With printed marketing, you only get one chance to get it right. That’s why the design proofing process is so important. Sure, you can always make corrections and have it reprinted, but that can be very costly. Here, we’ll talk about what to look for and how to avoid mistakes and expensive reprints.

During the design and revision process, many changes are made. It’s always a good idea to keep track of those changes for when you’re ready to give final approval. It may sound tedious, but doing one final run-through to verify every change has been implemented is best. We always say, “whatever can happen, will happen in print,” just as a reminder to take that extra step in prevention.

Check it twice!

Our brain does this funny thing where it can comprehend text despite spelling errors and misplaced letters in the words, especially when you’ve read the same thing over and over. We recommend having a second pair of eyes to check for errors, especially when your project includes a lot of copy. As an added safeguard, we can also run spellcheck from within our design software.

What’s the difference between a soft proof and hard copy proof?

A soft copy proof is also known as a digital or electronic proof in PDF form. This is the most commonly used and most cost-effective process. The colors you see on screen can vary slightly, but again, unless exact colors are top priority, a digital proof is the way to go.

If you want to learn more about how colors can vary from screen to print, check out our blog: Why Colors Look Different on Screen vs When Printed

A hard copy proof is essentially is a physical copy of what your project will look like. If you have specific color requirements, this is the way to go. They typically take a few days to produce and are not trimmed and folded, but you will be able to verify colors and how they look on your chosen paper stock.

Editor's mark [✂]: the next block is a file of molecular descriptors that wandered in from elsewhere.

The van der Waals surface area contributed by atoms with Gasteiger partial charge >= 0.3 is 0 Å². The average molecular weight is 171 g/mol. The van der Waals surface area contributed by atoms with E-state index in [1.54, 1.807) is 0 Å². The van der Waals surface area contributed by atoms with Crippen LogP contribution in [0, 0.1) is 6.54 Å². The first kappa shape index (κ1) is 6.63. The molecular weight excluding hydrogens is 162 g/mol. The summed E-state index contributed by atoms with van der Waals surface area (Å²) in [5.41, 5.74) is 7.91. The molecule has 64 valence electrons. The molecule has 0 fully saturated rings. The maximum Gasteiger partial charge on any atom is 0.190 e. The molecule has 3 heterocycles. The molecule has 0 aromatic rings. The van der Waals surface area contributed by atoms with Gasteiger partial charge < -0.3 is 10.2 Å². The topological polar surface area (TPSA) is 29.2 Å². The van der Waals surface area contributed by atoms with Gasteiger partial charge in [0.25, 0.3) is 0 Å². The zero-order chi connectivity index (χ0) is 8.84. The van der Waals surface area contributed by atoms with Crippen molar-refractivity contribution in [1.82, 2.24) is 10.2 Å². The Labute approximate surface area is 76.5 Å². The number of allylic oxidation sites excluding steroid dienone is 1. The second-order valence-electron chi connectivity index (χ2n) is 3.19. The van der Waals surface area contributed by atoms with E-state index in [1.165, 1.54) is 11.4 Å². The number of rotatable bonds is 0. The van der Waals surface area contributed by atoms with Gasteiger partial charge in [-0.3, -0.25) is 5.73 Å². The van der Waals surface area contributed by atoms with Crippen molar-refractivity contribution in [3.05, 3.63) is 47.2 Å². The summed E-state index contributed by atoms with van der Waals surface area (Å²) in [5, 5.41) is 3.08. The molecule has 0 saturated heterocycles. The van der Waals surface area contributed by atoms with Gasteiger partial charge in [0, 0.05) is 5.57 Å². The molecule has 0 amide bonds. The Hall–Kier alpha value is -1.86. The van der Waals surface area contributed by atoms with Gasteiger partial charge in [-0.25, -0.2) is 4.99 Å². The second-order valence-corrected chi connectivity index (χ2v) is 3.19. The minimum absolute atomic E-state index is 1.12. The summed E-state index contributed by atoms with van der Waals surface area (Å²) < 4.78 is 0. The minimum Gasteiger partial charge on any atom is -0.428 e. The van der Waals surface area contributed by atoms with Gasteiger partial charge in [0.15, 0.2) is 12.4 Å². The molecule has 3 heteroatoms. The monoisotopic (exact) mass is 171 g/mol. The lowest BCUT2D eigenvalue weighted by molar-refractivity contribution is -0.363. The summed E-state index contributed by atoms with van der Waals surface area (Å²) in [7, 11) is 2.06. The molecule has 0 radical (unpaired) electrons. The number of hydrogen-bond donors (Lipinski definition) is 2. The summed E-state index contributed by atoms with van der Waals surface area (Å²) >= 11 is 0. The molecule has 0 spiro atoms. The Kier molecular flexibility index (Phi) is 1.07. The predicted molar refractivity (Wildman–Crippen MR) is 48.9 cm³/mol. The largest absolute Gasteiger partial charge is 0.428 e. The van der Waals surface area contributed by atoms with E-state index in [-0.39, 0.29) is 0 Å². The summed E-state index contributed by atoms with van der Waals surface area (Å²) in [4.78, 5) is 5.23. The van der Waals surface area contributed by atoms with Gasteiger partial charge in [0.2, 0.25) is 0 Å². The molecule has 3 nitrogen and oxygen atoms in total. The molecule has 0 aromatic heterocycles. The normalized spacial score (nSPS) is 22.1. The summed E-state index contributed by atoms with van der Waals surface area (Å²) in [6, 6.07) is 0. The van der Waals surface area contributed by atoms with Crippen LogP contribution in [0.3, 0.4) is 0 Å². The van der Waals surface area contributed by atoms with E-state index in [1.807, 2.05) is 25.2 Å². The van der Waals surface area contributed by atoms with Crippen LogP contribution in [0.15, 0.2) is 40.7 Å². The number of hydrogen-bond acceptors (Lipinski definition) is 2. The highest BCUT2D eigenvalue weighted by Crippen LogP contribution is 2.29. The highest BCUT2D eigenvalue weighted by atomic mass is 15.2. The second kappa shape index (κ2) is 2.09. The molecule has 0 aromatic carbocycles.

Proofing Checklist

Below are some important things to look for when reviewing your proof:

  • Spelling errors
  • Fonts – Do fonts appear as they should?
  • Image clarity – If your pictures look blurry on screen, they are low-res and will look even more pixelated when printed. Check out Why Resolution for Printing is Critical if you want to learn more about how to ensure your printed images look great
  • Alignment of images and text – Are all elements in the correct place and the proper orientation?
  • Bleed/Trim – Do your graphics/images touch the edge of the page as intended? If you see white between the image and the edge of the paper, the answer is no. Is your text with the safe area so it won’t accidentally be cut off?
  • Page sequence – If you’re printing a booklet or brochure, checking page order is crucial
  • Folding or perforations – Are the folds or perforations indicated in the correct place and not too close to text blocks?

Just remember, the proof is your last opportunity to make corrections, so be sure to review it carefully. Once all looks OK, the rest is up to the printer.

The design proofing process can be overwhelming, especially when you’re managing it all on your own. Let us help! We have extensive experience and can guide you through the whole process. Whether you’re looking for new print materials or have questions about anything print-related, please don’t hesitate to reach out!

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